“The discussion may remind the reader of an observation of Groucho Marx: “A child of five would understand this. Send someone to fetch a child of five”.

    “There is no acknowledgement that much of what is called financial innovation is economic rent extraction, exploiting lack of transparency as well as information and knowledge asymmetries. There is no discussion of the destructive bonus culture which encourages certain behaviours in financial institutions. Thomas Philippon and Ariel Reshef have estimated that around 30-50% of the extra pay bankers received compared to similar professionals is attributable to economic rents.

    In a January 2009 speech, Lord Adair Turner, chairman of UK’s Financial Services Authority, observed that: “Much of the structuring and trading activity involved in the complex version of securitized credit was not required to deliver credit intermediation efficiently, but achieved an economic rent extraction made possible by the opacity of margins and the asymmetry of information and knowledge between…users of financial services and producers…financial innovation which delivers no fundamental economic benefit, can for a time flourish and earn for the individuals and institutions which innovated very large returns.”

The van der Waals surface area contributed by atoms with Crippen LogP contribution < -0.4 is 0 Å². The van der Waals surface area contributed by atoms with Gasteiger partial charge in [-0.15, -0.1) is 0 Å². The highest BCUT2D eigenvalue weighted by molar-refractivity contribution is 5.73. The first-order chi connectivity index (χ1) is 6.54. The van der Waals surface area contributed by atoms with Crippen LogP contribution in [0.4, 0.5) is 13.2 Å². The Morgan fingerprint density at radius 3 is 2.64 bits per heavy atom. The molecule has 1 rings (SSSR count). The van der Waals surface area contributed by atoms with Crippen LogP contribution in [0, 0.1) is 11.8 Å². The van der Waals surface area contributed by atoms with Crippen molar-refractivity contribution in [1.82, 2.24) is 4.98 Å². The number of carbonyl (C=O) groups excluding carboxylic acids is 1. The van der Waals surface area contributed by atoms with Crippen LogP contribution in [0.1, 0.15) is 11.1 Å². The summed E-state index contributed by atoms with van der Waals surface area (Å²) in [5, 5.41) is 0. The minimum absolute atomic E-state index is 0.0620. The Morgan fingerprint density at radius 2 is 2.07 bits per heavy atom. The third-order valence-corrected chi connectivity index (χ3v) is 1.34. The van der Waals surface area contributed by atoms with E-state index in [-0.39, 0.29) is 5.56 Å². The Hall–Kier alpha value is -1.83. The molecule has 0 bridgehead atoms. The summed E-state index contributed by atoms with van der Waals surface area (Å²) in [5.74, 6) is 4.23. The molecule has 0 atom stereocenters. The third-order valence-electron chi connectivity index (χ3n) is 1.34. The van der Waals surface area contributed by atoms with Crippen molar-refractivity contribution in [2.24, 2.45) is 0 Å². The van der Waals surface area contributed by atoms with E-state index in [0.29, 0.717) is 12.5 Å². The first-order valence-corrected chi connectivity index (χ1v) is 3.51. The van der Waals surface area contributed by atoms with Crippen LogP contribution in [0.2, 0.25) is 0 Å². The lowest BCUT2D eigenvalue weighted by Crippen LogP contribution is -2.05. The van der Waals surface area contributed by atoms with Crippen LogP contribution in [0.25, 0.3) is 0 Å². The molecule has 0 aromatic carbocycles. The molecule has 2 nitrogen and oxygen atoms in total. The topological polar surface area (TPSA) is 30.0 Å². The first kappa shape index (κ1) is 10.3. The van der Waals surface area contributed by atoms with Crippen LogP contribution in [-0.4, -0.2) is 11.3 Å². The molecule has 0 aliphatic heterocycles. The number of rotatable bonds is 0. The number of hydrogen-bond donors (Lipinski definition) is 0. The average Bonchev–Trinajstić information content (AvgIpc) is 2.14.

The unpalatable reality that few, self interested industry participants and their cheerleaders are prepared to admit is that much of what passes for financial innovation is specifically designed to conceal risk, obfuscate investors and reduce transparency. The process is entirely deliberate. Efficiency and transparency is not consistent with the high profit margins on Wall Street and the City. Financial products need to be opaque and priced inefficiently to produce excessive profits. The Report does not canvas this issue.”